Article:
Paralympics is only medal hope in London

April 23 marks 94 days to the opening ceremony of the London 2012 Olympic Games. This summer the British capital will play host to the Olympic Games for the third time in history.
Bonnie Mugabe
Bonnie Mugabe

April 23 marks 94 days to the opening ceremony of the London 2012 Olympic Games. This summer the British capital will play host to the Olympic Games for the third time in history.

From July 27 to August 12, London will welcome 10,500 athletes representing 204 National Olympic Committees for the 27th edition of the Summer Olympic Games.

As the games draw closer, Rwanda seems to have no plans for a serious medal hunt at the world’s biggest sports event.

Last week, the Rwanda National Olympic and Sport Committee (RNOSC) announced a 214 million francs budget to facilitate the preparation and participation of the country’s 50-man Olympic and Paralympics contingent.

The Olympic Games alone will be comprised of 11 athletes withdrawn from athletics, boxing, cycling, judo, swimming and taekwondo plus 14 officials, who will accompany them totaling a delegation of 25 people.

Apart from Jean Pierre Mvuyekure, who smashed a marathon qualifying ‘B’ standard time to qualify for London Games in March and cyclist Adrien Niyonshuti, the rest are going to compete in London games on wild card invitations.

Rwanda started planning for the Olympic Games in 2011 unlike other countries with bigger ambitions, who begun their planning for Olympic medal hunt immediately after the last Games in Beijing four years ago.

By this time, you can’t even expect any of our athletes to be counting their medal prospects other than focusing on a better representation and improvement on their personal performances.

Since 1984, Rwanda has had limited Olympic achievements due to failure to have a deliberate national plan.

Top sports administrators in the Ministry of Sports, the local Olympic committee and federations are ordinarily supposed to spearhead such a plan. But in the absence of such a national plan, Rwanda again looks more interested in fulfilling the Olympic slogan of participation and not competition.

At the moment, no adequate preparations are being done to help athletes both qualified and those on wild cards enhance their competitive levels. This kind of attitude and planning can’t guarantee Rwanda any medal hope in London.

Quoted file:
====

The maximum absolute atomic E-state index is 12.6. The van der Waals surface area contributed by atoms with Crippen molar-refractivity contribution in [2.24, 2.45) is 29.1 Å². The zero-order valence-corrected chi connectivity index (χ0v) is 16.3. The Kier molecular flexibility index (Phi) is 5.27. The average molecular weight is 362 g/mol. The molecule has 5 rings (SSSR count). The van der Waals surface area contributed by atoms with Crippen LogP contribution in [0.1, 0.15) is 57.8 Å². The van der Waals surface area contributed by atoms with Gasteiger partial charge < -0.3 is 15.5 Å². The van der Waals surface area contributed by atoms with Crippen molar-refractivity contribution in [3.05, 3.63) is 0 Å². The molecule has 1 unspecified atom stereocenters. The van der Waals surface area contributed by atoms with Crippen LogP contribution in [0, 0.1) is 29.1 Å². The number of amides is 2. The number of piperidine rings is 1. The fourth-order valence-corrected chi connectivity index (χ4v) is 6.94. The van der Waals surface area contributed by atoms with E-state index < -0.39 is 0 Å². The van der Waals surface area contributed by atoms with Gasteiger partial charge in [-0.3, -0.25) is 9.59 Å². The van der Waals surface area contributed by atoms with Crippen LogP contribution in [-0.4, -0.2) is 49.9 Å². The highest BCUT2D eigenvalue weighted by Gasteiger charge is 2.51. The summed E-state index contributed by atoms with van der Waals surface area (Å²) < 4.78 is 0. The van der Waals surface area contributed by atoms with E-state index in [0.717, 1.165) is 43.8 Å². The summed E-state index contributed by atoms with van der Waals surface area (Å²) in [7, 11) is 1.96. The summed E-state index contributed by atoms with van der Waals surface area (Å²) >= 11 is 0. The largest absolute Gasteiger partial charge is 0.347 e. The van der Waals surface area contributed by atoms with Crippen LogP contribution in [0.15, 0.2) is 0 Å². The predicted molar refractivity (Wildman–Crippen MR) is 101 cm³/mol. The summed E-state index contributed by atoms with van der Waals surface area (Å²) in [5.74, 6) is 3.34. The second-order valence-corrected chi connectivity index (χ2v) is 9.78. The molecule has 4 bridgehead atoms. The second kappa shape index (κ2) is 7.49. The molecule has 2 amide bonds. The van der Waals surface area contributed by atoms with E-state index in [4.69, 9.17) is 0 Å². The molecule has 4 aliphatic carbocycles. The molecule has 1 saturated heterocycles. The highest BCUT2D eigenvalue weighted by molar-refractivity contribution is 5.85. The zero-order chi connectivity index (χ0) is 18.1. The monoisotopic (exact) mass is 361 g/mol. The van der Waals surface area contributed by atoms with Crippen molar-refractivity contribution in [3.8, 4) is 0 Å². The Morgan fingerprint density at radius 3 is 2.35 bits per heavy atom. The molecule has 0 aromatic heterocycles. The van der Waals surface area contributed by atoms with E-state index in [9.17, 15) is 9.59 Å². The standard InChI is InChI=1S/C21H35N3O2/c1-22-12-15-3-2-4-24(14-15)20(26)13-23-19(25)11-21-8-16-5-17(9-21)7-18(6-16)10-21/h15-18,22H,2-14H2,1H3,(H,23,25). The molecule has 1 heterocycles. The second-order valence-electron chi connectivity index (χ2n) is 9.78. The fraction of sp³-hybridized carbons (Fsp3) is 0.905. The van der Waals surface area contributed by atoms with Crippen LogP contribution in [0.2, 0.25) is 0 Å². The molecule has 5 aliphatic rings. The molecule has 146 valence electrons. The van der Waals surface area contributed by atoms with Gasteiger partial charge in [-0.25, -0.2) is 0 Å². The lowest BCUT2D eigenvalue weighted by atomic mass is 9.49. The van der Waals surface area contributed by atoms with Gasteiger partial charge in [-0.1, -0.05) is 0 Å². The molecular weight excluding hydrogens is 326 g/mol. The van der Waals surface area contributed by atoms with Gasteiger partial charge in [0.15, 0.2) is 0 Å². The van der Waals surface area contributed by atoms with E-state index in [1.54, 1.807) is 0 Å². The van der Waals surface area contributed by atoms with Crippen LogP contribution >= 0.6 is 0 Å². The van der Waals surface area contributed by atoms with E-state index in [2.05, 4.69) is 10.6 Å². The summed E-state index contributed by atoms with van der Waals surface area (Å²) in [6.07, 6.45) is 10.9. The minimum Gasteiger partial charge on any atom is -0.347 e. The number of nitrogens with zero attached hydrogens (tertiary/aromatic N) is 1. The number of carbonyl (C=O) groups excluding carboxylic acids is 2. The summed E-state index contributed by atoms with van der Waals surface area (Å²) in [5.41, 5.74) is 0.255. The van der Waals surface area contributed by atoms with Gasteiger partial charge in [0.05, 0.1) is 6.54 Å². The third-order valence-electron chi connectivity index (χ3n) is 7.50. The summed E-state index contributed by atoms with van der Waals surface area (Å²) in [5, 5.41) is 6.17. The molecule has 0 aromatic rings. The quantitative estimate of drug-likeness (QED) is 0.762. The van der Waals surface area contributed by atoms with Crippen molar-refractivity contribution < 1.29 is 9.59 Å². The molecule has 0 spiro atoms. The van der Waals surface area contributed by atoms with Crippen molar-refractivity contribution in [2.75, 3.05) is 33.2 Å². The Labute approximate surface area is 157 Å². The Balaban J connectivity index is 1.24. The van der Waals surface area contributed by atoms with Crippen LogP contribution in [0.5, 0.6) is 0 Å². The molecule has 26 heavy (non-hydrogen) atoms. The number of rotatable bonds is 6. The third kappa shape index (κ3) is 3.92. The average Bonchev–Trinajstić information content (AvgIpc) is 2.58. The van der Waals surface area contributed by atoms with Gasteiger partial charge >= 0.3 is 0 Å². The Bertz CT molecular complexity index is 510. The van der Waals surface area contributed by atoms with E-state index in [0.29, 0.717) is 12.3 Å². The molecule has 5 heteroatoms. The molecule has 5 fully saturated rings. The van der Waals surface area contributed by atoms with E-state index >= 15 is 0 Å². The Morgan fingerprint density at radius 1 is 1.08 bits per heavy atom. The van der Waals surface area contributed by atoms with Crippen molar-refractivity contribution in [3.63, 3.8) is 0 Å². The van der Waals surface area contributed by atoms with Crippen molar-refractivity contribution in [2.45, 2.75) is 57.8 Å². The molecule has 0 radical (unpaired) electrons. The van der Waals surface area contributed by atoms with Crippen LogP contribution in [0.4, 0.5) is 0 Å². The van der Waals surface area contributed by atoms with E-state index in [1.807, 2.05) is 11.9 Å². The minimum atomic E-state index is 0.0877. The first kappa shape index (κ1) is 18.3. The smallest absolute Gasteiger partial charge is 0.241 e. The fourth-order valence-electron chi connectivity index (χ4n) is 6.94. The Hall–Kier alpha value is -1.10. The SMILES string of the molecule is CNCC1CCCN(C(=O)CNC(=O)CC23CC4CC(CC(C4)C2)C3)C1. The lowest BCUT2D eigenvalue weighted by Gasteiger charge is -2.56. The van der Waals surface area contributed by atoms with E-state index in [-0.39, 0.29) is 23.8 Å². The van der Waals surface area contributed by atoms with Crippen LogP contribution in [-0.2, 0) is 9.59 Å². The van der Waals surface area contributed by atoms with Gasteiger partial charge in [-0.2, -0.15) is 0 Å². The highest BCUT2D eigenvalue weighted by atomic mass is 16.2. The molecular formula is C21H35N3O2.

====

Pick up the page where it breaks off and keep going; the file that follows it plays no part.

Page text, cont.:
As things stand, it appears as though, once again, the country is going to send ‘tourists’ to go and support the more serious nations, fill up the numbers and enjoy the tasty meals to be offered in the 24/7 MacDonald’s in the Olympic village.

Yet, that can’t be said of the Paralympics teams, which gives hope. The National Paralympics Committee (NPC) has been working relentlessly since 2008 to have a decent representation at the London games.

The Paralympics Games begin August 29 to September 9 and NPC is currently preparing the national sitting volleyball and will be heading to Holland and Germany to engage in a series of friendly matches between May 7 and 18 before returning to Kigali.

The two qualified athletes Hermas Cliff Muvunyi and Theogene Hakizimana, in 400m T46 race and power lifting, are also set to begin their camp soon.

After winning gold in All Africa Games in Maputo, Muvunyi promises another medal in London and the APR athletics club runner seems ready to handle any threat.

Rwandans like to take pride in their national teams’ success at the global stage. Ordinary people, government officials, and company executives always celebrate such successes.

What role do these people, who celebrate whenever our teams perform well, play at preparatory stages? Why do the federations struggle to prepare teams for such international competitions?

The government has been constrained by budgetary limitations. But wouldn’t it be better for these issues to be factored in the budget for proper co-ordination of activities in the build-up to international competitions?

When teams participate in international competitions, it is Rwanda’s flag they are flying. And more often than not, our teams have disappointed.

This is why the government should consider taking full responsibility for preparing and entering teams for international competitions.

We are in an Olympic year and we will soon be starting a new financial year, so any sort of funding should at least be directed in the single most important and most prestigious sporting competition.


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